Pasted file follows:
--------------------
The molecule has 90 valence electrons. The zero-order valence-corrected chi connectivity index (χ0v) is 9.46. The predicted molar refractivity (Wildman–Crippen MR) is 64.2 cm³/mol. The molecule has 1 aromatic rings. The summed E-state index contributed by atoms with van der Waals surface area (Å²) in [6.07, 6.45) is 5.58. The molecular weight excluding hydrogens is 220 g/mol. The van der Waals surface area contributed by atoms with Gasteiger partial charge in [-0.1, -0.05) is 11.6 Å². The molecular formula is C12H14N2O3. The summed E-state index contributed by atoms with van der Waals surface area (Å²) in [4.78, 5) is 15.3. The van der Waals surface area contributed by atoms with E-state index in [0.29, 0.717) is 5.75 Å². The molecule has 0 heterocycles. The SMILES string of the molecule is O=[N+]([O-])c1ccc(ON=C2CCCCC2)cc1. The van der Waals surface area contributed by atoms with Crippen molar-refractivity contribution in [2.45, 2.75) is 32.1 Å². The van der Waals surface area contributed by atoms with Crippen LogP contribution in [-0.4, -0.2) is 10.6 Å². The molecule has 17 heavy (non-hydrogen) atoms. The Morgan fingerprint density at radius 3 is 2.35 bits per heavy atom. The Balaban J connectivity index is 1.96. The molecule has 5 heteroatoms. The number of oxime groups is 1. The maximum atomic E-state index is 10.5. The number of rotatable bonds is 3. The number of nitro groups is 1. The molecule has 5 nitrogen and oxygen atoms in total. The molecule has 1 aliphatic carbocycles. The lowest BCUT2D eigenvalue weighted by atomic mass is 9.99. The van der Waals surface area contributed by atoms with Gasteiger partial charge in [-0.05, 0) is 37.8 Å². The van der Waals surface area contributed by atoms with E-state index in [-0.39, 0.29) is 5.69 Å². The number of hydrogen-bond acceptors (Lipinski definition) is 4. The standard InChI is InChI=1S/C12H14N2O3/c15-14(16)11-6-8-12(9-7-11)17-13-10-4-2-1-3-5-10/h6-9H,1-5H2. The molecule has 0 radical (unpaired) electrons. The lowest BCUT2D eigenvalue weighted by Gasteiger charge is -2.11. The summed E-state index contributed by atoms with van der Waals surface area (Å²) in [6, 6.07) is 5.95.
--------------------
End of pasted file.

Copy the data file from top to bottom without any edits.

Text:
The molecule has 90 valence electrons. The zero-order valence-corrected chi connectivity index (χ0v) is 9.46. The predicted molar refractivity (Wildman–Crippen MR) is 64.2 cm³/mol. The molecule has 1 aromatic rings. The summed E-state index contributed by atoms with van der Waals surface area (Å²) in [6.07, 6.45) is 5.58. The molecular weight excluding hydrogens is 220 g/mol. The van der Waals surface area contributed by atoms with Gasteiger partial charge in [-0.1, -0.05) is 11.6 Å². The molecular formula is C12H14N2O3. The summed E-state index contributed by atoms with van der Waals surface area (Å²) in [4.78, 5) is 15.3. The van der Waals surface area contributed by atoms with E-state index in [0.29, 0.717) is 5.75 Å². The molecule has 0 heterocycles. The SMILES string of the molecule is O=[N+]([O-])c1ccc(ON=C2CCCCC2)cc1. The van der Waals surface area contributed by atoms with Crippen molar-refractivity contribution in [2.45, 2.75) is 32.1 Å². The van der Waals surface area contributed by atoms with Crippen LogP contribution in [-0.4, -0.2) is 10.6 Å². The molecule has 17 heavy (non-hydrogen) atoms. The Morgan fingerprint density at radius 3 is 2.35 bits per heavy atom. The Balaban J connectivity index is 1.96. The molecule has 5 heteroatoms. The number of oxime groups is 1. The maximum atomic E-state index is 10.5. The number of rotatable bonds is 3. The number of nitro groups is 1. The molecule has 5 nitrogen and oxygen atoms in total. The molecule has 1 aliphatic carbocycles. The lowest BCUT2D eigenvalue weighted by atomic mass is 9.99. The van der Waals surface area contributed by atoms with Gasteiger partial charge in [-0.05, 0) is 37.8 Å². The van der Waals surface area contributed by atoms with E-state index in [-0.39, 0.29) is 5.69 Å². The number of hydrogen-bond acceptors (Lipinski definition) is 4. The standard InChI is InChI=1S/C12H14N2O3/c15-14(16)11-6-8-12(9-7-11)17-13-10-4-2-1-3-5-10/h6-9H,1-5H2. The molecule has 0 radical (unpaired) electrons. The lowest BCUT2D eigenvalue weighted by Gasteiger charge is -2.11. The summed E-state index contributed by atoms with van der Waals surface area (Å²) in [6, 6.07) is 5.95.